Peter Score, chair of the ambulance district board and representative from the Town of Sheridan, said the feedback he had received is that residents would be in favor of downgrading the service if it would help with staffing and would allow Boyceville to respond to more calls.
Boyceville still would be likely to have an Advanced EMT on duty much of the time, Dow said.
The Glenwood City, Dallas and Clear Lake ambulance services are all Basic EMT services, he noted.
Going to an EMT/Flex-Advanced EMT service “would help Boyceville not to be in a bind,” Dow said.
Several ambulance board members asked if it would be just as easy to switch back to an Advanced EMT service if the ambulance board decided that was in the best interests of district.
“It’s just as easy to go back to Advanced EMT,” Dow said.
Luke Montgomery, representative for the Village of Boyceville, said he was not comfortable voting to down-grade the ambulance service.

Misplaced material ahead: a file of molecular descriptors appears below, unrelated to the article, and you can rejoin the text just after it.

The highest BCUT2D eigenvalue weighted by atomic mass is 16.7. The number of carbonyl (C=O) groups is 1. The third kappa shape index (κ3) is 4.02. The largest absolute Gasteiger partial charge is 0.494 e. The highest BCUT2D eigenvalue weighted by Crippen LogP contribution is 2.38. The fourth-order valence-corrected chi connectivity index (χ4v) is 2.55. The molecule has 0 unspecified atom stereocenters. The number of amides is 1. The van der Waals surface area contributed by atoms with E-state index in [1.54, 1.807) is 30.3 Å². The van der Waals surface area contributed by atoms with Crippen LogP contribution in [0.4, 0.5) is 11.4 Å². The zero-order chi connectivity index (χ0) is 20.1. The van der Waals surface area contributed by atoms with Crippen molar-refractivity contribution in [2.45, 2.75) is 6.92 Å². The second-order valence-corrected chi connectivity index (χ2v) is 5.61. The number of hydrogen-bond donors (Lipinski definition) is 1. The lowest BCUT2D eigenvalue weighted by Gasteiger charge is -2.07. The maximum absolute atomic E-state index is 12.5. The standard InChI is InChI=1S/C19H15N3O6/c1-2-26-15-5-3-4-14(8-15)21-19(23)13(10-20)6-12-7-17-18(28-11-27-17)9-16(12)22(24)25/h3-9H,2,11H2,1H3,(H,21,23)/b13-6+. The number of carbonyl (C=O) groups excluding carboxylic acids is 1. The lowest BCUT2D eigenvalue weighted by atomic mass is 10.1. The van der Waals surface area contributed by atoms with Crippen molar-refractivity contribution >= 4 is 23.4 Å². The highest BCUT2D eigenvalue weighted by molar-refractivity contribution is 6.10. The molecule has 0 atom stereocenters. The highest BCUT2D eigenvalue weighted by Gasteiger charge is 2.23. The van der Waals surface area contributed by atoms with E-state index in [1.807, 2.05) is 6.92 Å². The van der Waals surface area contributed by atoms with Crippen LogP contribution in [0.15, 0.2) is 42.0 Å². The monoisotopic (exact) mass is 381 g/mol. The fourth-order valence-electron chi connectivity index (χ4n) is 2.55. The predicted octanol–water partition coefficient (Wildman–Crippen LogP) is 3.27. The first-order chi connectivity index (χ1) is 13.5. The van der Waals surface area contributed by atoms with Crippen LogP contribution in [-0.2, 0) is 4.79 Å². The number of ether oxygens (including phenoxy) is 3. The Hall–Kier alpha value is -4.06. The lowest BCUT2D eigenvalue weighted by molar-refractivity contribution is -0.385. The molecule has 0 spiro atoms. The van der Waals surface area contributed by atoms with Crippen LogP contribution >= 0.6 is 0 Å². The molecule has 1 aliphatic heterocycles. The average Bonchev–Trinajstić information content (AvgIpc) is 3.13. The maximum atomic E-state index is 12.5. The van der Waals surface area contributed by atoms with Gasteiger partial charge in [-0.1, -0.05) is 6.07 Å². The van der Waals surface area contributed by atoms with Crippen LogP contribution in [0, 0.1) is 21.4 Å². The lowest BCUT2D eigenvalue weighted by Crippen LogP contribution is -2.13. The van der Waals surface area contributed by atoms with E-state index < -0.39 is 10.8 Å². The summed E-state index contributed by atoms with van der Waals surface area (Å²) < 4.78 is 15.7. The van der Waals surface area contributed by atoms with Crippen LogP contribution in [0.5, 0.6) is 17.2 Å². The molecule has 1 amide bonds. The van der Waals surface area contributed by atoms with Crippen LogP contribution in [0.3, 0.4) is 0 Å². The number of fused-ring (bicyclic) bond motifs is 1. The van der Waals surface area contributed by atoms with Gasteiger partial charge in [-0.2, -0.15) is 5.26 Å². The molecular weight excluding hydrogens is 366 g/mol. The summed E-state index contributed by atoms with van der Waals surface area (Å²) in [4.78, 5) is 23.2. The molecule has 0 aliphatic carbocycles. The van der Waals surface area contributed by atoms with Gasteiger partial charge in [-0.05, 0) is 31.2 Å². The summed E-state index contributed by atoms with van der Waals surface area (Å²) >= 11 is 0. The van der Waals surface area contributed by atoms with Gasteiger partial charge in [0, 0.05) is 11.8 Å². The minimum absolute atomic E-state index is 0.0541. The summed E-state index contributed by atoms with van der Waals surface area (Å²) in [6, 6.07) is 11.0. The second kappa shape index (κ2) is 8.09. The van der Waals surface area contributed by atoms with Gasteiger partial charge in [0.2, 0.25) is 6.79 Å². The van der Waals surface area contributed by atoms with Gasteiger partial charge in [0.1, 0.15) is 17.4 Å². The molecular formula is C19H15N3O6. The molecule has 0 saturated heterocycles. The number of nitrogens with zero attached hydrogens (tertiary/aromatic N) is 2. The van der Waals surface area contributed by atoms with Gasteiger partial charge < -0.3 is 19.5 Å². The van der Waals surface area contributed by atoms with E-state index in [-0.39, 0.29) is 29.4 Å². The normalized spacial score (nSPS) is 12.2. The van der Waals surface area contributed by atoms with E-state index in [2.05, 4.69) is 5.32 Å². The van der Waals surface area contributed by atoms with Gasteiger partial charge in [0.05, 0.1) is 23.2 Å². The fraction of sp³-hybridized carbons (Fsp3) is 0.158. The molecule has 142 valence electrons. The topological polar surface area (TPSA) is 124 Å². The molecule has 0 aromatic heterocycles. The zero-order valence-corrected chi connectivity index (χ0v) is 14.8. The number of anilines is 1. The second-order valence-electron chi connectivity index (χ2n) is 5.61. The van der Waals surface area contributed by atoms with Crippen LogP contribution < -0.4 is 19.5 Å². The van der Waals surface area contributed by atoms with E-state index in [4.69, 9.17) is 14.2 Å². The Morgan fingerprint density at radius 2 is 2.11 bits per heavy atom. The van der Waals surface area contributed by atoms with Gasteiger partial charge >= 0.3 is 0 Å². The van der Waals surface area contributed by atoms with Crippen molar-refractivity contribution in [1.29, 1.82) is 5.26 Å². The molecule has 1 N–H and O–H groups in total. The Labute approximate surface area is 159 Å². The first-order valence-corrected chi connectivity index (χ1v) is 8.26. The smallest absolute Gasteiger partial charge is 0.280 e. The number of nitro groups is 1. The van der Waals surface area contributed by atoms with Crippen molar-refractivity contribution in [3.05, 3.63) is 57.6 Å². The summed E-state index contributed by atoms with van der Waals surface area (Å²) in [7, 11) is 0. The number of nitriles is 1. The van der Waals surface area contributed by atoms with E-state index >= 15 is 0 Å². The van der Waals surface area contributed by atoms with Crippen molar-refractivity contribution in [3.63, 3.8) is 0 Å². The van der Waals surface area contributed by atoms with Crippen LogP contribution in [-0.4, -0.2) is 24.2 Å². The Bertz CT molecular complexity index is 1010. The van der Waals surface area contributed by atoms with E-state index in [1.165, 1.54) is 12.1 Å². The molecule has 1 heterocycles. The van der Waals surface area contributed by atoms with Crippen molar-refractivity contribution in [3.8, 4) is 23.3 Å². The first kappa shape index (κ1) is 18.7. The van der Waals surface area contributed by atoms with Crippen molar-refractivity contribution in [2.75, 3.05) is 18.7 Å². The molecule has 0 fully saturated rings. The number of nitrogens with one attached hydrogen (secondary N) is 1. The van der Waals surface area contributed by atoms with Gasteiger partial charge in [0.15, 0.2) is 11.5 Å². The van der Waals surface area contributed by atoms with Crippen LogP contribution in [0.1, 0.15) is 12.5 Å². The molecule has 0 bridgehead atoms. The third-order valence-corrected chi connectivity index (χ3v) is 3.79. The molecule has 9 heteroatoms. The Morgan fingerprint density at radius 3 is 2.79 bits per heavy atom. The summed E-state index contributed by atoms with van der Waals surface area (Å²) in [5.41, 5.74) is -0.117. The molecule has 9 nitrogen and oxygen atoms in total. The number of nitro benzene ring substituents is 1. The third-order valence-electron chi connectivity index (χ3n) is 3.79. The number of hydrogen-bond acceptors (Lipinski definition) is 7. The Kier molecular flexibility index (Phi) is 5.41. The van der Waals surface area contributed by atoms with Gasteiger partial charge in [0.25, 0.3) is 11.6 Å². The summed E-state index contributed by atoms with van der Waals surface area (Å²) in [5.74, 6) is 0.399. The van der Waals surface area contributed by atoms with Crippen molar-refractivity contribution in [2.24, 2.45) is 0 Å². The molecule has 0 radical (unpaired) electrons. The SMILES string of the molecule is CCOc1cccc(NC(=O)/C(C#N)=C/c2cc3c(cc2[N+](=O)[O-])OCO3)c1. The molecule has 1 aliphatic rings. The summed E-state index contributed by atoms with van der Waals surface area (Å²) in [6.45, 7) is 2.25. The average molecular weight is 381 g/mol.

Sonya Zebro, village trustee, has been representing the village on the ambulance district board, and Montgomery said he would be more comfortable with Zebro making the decision.
Zebro did not attend the June 15 meeting.
Dow stressed that the ambulance district board did not have to make a decision at the June 15 meeting.
A motion to downgrade the Boyceville ambulance service from Advanced EMT to EMT/Flex-Advanced EMT was approved on a vote of four “yes” to two “no.”
Representatives for the Towns of Tiffany, Sherman, Stanton and Sheridan voted “yes” on the motion.
The Town of Hay River and the Village of Boyceville voted “no” on the motion.
The Town of New Haven did not have a representative at the June 15 meeting.
So far this year, Boyceville has had 126 calls, Dow said during his report to the ambulance district board.